Three Hits: Harrison triple vaults Kentucky into NCAA final

Kentucky endured more than 38 minutes of action between three-pointers against Wisconsin -- a drought that ended with Aaron Harrison's game-winning bomb with 5.7 seconds left.

Here are three things we gleaned from Kentucky’s 74-73 win over 2nd-seeded Wisconsin, a scintillating game — replete with a heart-stopping finish — that has few peers for Final Four Saturday during this century.

But first, let’s have some perspective as to what lies ahead for Monday’s title-game clash between Connecticut (7-seed) and Kentucky (8-seed):

**It’s the first-ever championship match between a pair of teams seeded 7th or higher.

**Per CBS Sports, the Wildcats are the first team in tournament history to win four straight games by five points or less.

**Speaking of tight deficits, Kentucky has now gone four consecutive outings without a lead at halftime (trailed by six against Wichita State, four against Louisville, tied with Michigan and down four against Wisconsin).

**On Saturday, Connecticut closed the first half with a sterling 21-6 run (three-point halftime lead over top-ranked Florida). A few hours later … Kentucky produced a 15-0 spurt at the beginning of the second half.

**Of the last 18 years, Kentucky (1996, 1998, 2012) and UConn (1999, 2004, 2011) have each claimed three national titles … meaning Monday could be viewed as some kind of bragging rights ‘rubber match.’

On the wee-morning hours of March 29, when writing off Kentucky’s Sweet 16 victory at Lucas Oil Stadium, I confidently speculated that Harrison’s go-ahead triple against Louisville might have been the most important long-range shot in Wildcats history.

Well, just eight days later, Harrison has twice eclipsed that once-lofty ranking from the Louisville game-winner, hitting a pair of miracle rainbows against Michigan in the regional final (March 30) and Saturday against Wisconsin.

For the Michigan three-pointer, the score was tied at the time, meaning there weren’t many consequences for Kentucky (50-percent shooting vs. Wisconsin) — if the freshman Harrison missed from 22 feet out. (He didn’t.)

The scene was a little different on Saturday: With Wisconsin (46-percent shooting vs. the ‘Cats) holding a two-point lead in the final seconds — thanks to a pair of free throws from Badgers guard Traevon Jackson (10 points, three assists, three rebounds) — Harrison’s long-range miss would have almost certainly resulted in a UK loss.

When looking at the wide-angle replay, the Badgers had great rebounding position on the Kentucky players in the paint … and no one was seemingly in line to grab the weak-side board — presumably on a long miss.

But Harrison, who had only nailed one of five shots prior to that miracle, buried the 23-footer over a Wisconsin defender … with his back right heel just a few inches from the sideline out-of-bounds.

Therein lies the benefits of starting five players at 6-foot-6 or taller and fielding a playing rotation full of long, athletic, immensely talented dynamos.

Primarily the Harrison twins.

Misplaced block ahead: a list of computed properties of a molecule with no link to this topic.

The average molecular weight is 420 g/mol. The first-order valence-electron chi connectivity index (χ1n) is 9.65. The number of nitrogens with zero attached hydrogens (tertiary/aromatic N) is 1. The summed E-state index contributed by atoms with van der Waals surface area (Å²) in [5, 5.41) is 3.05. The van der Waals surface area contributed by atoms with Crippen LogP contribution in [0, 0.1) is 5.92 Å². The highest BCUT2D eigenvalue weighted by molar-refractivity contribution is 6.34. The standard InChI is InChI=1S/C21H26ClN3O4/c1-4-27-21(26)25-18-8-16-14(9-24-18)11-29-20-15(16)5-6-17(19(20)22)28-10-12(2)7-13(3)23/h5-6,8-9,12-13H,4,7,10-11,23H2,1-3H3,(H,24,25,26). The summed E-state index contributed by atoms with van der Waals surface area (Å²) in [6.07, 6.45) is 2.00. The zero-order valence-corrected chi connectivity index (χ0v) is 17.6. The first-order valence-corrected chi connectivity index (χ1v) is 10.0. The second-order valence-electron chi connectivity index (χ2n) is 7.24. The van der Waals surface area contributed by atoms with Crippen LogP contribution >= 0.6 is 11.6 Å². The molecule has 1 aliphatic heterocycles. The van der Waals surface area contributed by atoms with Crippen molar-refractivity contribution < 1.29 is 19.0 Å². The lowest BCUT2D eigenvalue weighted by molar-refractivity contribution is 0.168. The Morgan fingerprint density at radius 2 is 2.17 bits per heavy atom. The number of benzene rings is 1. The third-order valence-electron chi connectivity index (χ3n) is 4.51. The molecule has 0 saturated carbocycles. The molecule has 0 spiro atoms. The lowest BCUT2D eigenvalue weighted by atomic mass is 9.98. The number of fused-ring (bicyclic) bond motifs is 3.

Against the Badgers, Aaron Harrison (five points, three rebounds) and Andrew Harrison (nine points, three boards) consistently traversed into the paint, allowing the Wildcats to get quality looks at the basket, draw a slew of first-half fouls … and attack the basket, in search of offensive rebounds, with good results.

Hence, Kentucky’s Saturday tally of seven assists was somewhat misleading. In this instance, there’s value in the Wildcats collecting 11 offensive rebounds and surrendering just four turnovers.

In fact, Kentucky (28-10) was so proficient at penetrating the lane and kicking the ball inside to Julius Randle (16 points, five boards), James Young (17 points) and Alex Poythress (eight points, seven rebounds) … it’s not surprising the ‘Cats sunk only one three-pointer in the final 39 minutes of action.

That one make: Harrison’s no-dribble game-winner with 5.7 seconds left.

On the surface, it’s eminently pointless to punch the Badgers’ ticket for Indianapolis so far in advance, since we know that matchups — in terms of size differential and pace of play — typically fuel one-and-done upsets.

But looking at Wisconsin’s prospects for next season — where everyone but Ben Brust (15 points) returns to school — it’s easy to envision the Badgers opening as a top-five club, a prohibitive favorite in the Big Ten and a rock-solid candidate to win it all on April 6, 2015.

The Badgers’ schedule will presumably be a bear next season, similar to the 2013-14 campaign which included non-conference victories over Florida, Saint Louis, West Virginia, Virginia, Marquette, Wisconsin-Green Bay.

Plus, assuming Wisconsin (30-7 overall) has a great season and earns a top seed in next year’s tourney, the Badgers could be staring at either Omaha, Neb. or Columbus, Ohio for the opening-weekend venue and then make a short jaunt to Cleveland, Ohio for regional play (Midwest).

Throw in the Final Four at Indy’s Lucas Oil Stadium … and the Badgers likely wouldn’t have to stray too far, travel-wise, to handle any of the three weekend destinations.